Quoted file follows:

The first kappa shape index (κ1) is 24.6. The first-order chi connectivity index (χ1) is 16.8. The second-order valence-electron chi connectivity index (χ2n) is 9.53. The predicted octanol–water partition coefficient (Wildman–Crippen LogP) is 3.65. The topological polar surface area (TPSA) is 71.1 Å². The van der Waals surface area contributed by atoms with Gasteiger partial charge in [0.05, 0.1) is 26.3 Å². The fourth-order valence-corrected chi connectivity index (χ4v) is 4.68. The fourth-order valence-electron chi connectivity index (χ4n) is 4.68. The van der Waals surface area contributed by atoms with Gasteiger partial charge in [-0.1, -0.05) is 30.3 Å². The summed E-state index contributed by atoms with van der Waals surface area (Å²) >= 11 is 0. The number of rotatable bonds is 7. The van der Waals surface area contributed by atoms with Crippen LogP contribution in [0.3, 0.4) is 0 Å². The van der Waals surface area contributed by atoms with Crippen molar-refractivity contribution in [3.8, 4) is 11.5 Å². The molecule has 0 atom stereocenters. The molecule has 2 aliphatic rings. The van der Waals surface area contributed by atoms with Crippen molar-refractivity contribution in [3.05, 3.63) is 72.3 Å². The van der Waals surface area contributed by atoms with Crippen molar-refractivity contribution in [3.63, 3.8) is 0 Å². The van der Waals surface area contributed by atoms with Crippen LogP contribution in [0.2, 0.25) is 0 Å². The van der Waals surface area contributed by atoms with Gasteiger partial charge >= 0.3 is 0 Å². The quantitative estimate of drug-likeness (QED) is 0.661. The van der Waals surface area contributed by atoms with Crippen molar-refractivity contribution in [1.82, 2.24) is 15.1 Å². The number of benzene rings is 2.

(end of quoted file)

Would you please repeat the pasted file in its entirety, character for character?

The first kappa shape index (κ1) is 24.6. The first-order chi connectivity index (χ1) is 16.8. The second-order valence-electron chi connectivity index (χ2n) is 9.53. The predicted octanol–water partition coefficient (Wildman–Crippen LogP) is 3.65. The topological polar surface area (TPSA) is 71.1 Å². The van der Waals surface area contributed by atoms with Gasteiger partial charge in [0.05, 0.1) is 26.3 Å². The fourth-order valence-corrected chi connectivity index (χ4v) is 4.68. The fourth-order valence-electron chi connectivity index (χ4n) is 4.68. The van der Waals surface area contributed by atoms with Gasteiger partial charge in [-0.1, -0.05) is 30.3 Å². The summed E-state index contributed by atoms with van der Waals surface area (Å²) >= 11 is 0. The number of rotatable bonds is 7. The van der Waals surface area contributed by atoms with Crippen LogP contribution in [0.3, 0.4) is 0 Å². The van der Waals surface area contributed by atoms with Crippen molar-refractivity contribution in [3.8, 4) is 11.5 Å². The molecule has 0 atom stereocenters. The molecule has 2 aliphatic rings. The van der Waals surface area contributed by atoms with Crippen molar-refractivity contribution in [3.05, 3.63) is 72.3 Å². The van der Waals surface area contributed by atoms with Crippen molar-refractivity contribution in [3.63, 3.8) is 0 Å². The van der Waals surface area contributed by atoms with Crippen LogP contribution in [0.2, 0.25) is 0 Å². The van der Waals surface area contributed by atoms with Gasteiger partial charge >= 0.3 is 0 Å². The quantitative estimate of drug-likeness (QED) is 0.661. The van der Waals surface area contributed by atoms with Crippen molar-refractivity contribution in [1.82, 2.24) is 15.1 Å². The number of benzene rings is 2.